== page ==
U.S., Europe Move Away from 'Unilateral Palestine'

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JERUSALEM, Israel - The United States and Europe are moving away from the idea of unilaterally recognizing a Palestinian state, Israeli Deputy Prime Minister Moshe Ya'alon said on Wednesday.

Speaking on state-run Israel radio, Ya'alon said that both Egypt and Jordan, along with Israel, fear a Hamas takeover of Judea and Samaria - the West Bank - where the Western-backed Palestinian Authority leader Mahmoud Abbas is currently in control.

According to Ya'alon, a unilaterally declared Palestinian entity would be a failing authority, a hostile authority, and in the end "Hamastan."

Earlier this month Israel and the U.S. criticized the declaration of South American countries unilaterally recognizing the state of Palestine based on what it said were the 1967 borders.

In fact that is a common mistake since there were no 1967 borders. The reference is to the 1949 armistice lines between Israel and Jordan and Egypt in areas where Palestinians lived at the time. Those boundaries were between Israel and Jordan in Judea and Samaria - including eastern Jerusalem - and Israel and Egypt in the Gaza Strip since there never was an independent Palestinian state.

Brazil was the first country this month to say that it recognized aPalestinian state, followed by Argentina. Uruguay has also indicted its likely intention to follow suit.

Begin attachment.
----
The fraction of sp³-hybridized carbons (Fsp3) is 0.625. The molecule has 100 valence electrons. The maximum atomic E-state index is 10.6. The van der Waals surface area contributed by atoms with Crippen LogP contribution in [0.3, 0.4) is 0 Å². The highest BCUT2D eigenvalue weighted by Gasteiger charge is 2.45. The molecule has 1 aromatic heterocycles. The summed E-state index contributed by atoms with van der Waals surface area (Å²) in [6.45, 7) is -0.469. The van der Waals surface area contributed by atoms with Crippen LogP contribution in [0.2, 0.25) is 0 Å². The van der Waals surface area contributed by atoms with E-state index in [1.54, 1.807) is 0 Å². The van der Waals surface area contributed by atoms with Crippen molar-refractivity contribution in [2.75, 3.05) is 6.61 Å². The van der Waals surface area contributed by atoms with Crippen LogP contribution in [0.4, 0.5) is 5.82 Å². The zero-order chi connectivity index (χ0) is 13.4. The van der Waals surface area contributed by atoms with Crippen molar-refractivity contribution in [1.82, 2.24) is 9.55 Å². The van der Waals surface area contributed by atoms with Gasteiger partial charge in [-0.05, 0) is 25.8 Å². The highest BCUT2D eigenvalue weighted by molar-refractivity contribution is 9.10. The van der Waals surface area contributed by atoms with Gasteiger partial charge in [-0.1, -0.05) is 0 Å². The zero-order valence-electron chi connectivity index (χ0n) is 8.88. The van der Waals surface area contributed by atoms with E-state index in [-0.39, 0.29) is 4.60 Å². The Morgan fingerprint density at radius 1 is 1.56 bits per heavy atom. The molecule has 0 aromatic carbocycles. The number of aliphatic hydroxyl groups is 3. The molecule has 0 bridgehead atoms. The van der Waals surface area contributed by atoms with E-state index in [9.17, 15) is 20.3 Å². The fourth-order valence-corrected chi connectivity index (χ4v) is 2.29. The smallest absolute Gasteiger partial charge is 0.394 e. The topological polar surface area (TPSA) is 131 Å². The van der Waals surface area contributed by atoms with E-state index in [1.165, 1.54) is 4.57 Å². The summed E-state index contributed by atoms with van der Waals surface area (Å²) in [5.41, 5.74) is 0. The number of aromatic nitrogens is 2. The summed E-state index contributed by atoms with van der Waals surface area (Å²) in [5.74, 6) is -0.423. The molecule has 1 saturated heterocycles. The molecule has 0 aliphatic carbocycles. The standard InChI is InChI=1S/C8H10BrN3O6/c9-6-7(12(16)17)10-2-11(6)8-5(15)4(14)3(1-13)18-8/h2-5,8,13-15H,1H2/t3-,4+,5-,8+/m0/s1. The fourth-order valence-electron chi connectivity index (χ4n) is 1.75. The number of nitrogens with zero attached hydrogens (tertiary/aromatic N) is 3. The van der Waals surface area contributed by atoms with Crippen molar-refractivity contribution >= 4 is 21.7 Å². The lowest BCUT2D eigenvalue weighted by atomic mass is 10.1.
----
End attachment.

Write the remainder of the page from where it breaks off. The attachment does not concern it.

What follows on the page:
Abbas is scheduled to lay the cornerstone of a new Palestinian Embassy in the Brazilian capital at a ground-breaking ceremony on Friday, AFP reported.

Two weeks ago, the U.S. House of Representatives overwhelmingly adopted a resolution declaring that a "true and lasting peace between Israel and the Palestinians can only be achieved through direct negotiations between the parties" and urged U.S. leaders to "deny recognition to any unilaterally declared Palestinian state" as well as veto any U.N. Security Council resolution intended to establish a Palestinian state outside of a negotiated agreement.

Abbas said he had no choice but to ask for unilateral recognition after the most recent round of Israeli-Palestinian negotiations collapsed.

But Israeli experts say the Palestinians have changed their strategy and are asking for unilateral recognition because they believe they can get more out of it than if they come to a negotiated deal with Israel.

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Julie Stahl

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